#treatment - Elbow
- Elbow arthroscopy is keyhole surgery of the elbow
- It can be used to treat a number of conditions inside the joint
- It can be used in conjunction with physiotherapy to improve the range of movement of a stiff joint
Elbow arthroscopy or keyhole surgery of the elbow involves the insertion of a small camera and instruments into the elbow joint through a number of small incisions (<1cm). The elbow is distended with fluid to allow the surgeon to visualise the inside of the joint and treat a variety of different conditions.
Elbow arthroscopy can be used to treat a number of different conditions including osteoarthritis and rheumatoid arthritis. It can be used to remove loose fragments from the elbow or remove inflamed joint lining (synovitis) and can increase the range of movement of a stiff elbow joint. Cartilage damage to the joint surfaces (Osteochondritis dessicans) can also be repaired or removed.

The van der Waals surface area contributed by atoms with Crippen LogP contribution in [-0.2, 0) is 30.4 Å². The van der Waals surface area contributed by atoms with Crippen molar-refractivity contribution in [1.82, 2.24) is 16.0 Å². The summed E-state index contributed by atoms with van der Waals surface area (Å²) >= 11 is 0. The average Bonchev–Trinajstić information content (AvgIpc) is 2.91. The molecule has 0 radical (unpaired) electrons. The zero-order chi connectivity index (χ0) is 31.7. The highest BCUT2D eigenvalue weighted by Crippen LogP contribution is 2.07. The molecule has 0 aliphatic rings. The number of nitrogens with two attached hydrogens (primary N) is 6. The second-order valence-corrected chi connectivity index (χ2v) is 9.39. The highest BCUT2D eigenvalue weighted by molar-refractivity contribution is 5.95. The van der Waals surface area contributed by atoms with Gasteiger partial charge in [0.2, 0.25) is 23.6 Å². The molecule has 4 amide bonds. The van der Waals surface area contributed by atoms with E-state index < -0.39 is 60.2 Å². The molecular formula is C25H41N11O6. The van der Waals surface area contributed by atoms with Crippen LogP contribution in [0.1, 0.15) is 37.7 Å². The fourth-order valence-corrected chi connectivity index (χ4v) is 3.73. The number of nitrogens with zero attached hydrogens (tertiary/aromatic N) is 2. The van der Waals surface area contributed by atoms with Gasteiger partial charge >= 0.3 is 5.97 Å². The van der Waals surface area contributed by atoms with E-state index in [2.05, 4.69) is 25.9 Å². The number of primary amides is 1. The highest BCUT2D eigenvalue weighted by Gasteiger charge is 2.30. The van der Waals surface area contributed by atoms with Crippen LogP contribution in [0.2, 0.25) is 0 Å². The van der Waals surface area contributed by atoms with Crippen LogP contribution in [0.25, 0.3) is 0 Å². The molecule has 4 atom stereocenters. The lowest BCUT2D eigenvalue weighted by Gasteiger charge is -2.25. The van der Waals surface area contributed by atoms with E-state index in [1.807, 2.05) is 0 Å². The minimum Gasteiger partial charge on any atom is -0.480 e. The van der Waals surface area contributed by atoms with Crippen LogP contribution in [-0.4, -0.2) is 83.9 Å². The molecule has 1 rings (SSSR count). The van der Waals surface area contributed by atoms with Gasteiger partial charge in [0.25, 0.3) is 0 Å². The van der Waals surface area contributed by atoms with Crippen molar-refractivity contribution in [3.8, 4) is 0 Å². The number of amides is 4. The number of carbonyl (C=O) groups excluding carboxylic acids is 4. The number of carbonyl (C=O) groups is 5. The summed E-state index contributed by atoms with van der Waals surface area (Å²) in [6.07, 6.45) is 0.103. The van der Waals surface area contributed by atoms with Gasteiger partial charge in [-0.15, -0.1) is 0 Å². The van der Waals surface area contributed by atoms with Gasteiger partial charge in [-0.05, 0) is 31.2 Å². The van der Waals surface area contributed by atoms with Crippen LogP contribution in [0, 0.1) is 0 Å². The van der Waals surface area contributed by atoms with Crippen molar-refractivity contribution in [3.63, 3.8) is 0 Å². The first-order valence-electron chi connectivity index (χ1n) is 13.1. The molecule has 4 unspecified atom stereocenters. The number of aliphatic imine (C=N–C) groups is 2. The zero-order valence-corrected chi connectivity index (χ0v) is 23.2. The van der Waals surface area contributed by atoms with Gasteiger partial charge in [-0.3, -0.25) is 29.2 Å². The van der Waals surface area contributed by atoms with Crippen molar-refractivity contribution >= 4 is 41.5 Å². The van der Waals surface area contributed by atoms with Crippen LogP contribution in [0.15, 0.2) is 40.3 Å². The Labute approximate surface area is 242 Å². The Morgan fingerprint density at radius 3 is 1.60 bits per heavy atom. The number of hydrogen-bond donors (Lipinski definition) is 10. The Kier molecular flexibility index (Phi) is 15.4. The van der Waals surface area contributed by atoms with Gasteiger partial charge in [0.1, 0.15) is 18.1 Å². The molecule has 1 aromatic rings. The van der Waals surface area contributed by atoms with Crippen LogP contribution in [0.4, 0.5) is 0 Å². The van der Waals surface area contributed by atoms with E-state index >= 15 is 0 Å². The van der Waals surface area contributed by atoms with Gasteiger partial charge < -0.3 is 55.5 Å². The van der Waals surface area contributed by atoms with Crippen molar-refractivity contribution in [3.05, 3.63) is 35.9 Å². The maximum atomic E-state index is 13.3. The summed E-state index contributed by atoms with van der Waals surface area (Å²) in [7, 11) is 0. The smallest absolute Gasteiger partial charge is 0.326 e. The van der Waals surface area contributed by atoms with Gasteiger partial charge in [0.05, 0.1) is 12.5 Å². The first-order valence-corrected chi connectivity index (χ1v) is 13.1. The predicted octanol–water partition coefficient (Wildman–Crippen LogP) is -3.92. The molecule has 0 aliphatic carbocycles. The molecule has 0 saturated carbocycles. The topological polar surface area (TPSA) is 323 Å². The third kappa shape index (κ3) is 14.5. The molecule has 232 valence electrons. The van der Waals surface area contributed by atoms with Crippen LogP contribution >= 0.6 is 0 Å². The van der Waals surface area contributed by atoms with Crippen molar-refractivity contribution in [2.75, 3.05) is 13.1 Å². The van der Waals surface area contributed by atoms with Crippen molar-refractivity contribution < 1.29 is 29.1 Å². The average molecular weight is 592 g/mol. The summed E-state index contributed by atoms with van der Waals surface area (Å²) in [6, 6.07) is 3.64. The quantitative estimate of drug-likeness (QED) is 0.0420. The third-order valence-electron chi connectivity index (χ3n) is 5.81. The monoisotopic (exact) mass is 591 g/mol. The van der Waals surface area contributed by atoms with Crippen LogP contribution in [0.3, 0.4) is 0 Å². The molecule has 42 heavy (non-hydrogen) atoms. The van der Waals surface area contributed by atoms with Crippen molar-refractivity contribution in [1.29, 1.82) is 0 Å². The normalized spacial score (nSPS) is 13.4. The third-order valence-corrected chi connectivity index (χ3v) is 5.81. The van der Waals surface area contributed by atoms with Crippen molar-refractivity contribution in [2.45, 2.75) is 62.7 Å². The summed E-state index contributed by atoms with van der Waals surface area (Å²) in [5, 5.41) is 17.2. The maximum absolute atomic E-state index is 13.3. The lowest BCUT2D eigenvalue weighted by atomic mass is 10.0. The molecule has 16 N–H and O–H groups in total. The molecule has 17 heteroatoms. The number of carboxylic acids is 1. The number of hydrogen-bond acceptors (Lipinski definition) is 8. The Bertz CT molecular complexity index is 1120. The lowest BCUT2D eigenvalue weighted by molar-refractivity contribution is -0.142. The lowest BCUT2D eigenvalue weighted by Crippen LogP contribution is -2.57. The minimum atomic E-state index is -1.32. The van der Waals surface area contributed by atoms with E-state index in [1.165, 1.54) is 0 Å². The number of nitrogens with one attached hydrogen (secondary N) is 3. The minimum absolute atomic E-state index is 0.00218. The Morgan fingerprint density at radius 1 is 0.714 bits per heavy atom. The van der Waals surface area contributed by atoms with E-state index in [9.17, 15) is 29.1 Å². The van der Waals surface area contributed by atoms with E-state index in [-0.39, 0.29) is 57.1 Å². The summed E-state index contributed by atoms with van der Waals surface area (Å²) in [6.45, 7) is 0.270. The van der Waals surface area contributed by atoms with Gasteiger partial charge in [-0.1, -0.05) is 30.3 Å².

The main risks of elbow arthroscopy include damage to nerves and blood vessels. This can be reduced by careful placement of the incisions. Nerve injury is reported in approximately 4% of cases but usually resolves within the first 6 months after surgery. There is a small risk of infection, wound leakage (6%) and stiffness following surgery.
When used to try and increase the range of movement of a stiff elbow studies have shown that 90% of patients can get an increase in their range of movement. Results are best where the reduction in range has not been longstanding. When used to treat arthritis good or excellent results are obtained in around 85% of cases.